Creative Commons photo via Pxhere.com)
With allegations about mail-in ballots, rigged elections and voter intimidation, Americans likely will not know the victor of the 2020 presidential race on the morning of Nov. 4.
That’s why we should embrace patience as a virtue. Given partisan views, we will need it.
On election night, the one thing we can count on, in addition to votes, are more allegations of fraud and suppression.
Unless there is an overwhelming mandate for Trump or Biden, it may take days or even weeks to sort out the final result.
That is why patience will be a virtue.
No one knows for sure who coined that phrase. Literary critics cite two 14th Century allegorical poems. In “Piers Plowman” by William Langland, “Patience” is a character that associates with “Conscience,” making it a virtue. In “Canterbury Tales” by Geoffrey Chaucer, patience is said to be a “high virtue.”
Many philosophers trace the maxim to Marcus Porcius Cato, also known as Cato the Elder, a Roman soldier, senator and historian, who wrote: “Of human virtues, patience is most great.”
Unfortunately, in modern times, patience is undervalued as a virtue.
Paul Corcoran, professor of politics at the University of Adelaide, Australia, acknowledges political theory favors action over patience. Patience is perceived to be “a weakness, a lack of assertive confidence and the sign of a broken spirit.” He writes that patience, the moral opposite of anger, involves our notions about time and community.
People value time as a zero-sum commodity and feel ire when others deprive us of any of it due to their behavior or interactions with us.
Consider tailgating, not at football games but on interstates. Drivers ride bumpers even when others travel over the speed limit in the fast lane. Aggressive drivers denigrate slower ones because they perceive the theft of their time.
Conversely, the driver being tailgated can slow down to increase the other’s irritation or move angrily into another lane. We also can refuse to look in rearview mirrors and stay in our lane on cruise control. That’s not patience; that’s ignoring the other driver and merely waiting out the disturbance.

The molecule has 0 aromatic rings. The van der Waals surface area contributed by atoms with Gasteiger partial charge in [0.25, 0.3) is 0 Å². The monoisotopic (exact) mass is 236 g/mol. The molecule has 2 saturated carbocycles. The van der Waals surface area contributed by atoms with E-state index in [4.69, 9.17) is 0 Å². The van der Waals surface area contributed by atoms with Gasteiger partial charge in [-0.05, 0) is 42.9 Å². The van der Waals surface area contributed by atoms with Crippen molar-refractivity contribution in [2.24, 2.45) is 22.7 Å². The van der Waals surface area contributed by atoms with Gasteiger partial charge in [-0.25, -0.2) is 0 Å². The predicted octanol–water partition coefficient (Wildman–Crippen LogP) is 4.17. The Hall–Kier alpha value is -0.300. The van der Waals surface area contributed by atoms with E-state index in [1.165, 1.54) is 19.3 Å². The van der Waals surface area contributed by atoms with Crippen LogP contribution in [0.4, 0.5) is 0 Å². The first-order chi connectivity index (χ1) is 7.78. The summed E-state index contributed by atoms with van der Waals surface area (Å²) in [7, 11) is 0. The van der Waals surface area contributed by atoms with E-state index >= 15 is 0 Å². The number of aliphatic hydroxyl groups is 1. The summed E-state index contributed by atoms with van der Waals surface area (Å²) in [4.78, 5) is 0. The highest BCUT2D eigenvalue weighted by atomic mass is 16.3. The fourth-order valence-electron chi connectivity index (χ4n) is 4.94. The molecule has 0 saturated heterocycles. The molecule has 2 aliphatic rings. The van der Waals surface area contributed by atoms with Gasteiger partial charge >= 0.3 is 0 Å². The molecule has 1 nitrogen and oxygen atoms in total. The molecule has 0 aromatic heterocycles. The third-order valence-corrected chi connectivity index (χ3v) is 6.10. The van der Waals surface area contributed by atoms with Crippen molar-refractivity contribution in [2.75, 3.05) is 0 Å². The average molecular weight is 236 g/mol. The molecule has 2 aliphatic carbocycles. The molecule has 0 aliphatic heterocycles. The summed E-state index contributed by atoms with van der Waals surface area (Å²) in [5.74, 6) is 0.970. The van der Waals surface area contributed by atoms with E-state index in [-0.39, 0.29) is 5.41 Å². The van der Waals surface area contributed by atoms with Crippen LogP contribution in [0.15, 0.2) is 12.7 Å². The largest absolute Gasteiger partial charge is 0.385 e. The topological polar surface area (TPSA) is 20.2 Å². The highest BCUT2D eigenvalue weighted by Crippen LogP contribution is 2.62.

Patience asks us not to pass judgment when others want to pass us on the highway. Rather, we should seek the safest solution and continue without judgment on our journey.
Life is journey, and we are all fellow travelers.
Nevertheless, Americans are growing increasingly impatient and intolerant of each other. The Pew Research Center reports that 55% of social media users are exhausted by the incivility and content of political posts.
In my own research, associated with technology, I have documented how digital communication has accelerated our concept of time and altered our appreciation of community. We expect others to reply instantaneously to our emails and texts and relegate community to social media affinity groups. Anyone else can be disinvited or unfriended.
In his book “On Patience,” Professor Matthew Pianalto, Eastern Kentucky University, puts patience into moral context, especially as it relates to anger, which results of the Nov. 3 election are bound to illicit in millions of voters.
Patience, he believes, is the capacity to endure the frustration of our hopes, wishes and desires without our lapsing into anger or despair. To overcome disappointments, we should acknowledge outcomes over which we have limited or no control. Finally, we can choose how to respond to discontent. Patience is a matter of choosing our battles wisely and accepting what is beyond our control.
I asked Pianalto about the role patience may play in the upcoming election.
“Due to the ways the coronavirus pandemic will change how many of us vote, we will have to be patient in getting the results,” Pianalto says. “We will have to wait for all of the mail-in ballots to come in and be counted. If the election is close or contested, we may have to wait even longer for recounts that follow a fair process.
“Given the current circumstances,” he adds, “I don’t see how we won’t have to wait until after the 4th to know the results even if they are not close.”
Pianalto doesn’t associate patience as it relates to a candidate who refuses to concede, “except that it seems fair to do so if a recount is justified due to an exceedingly close margin.
“On the other hand,” he notes, “I don’t think we need to have much sympathy for a candidate who refuses to concede for irrational reasons.”
That last scenario is bound to elicit anger in the electorate. “However,” Pianalto cautions, “even if a sore loser can’t move on, the rest of us can. And so will the process.”
That observation affirms both patience and the Constitution, in which we as voters have placed our trust.
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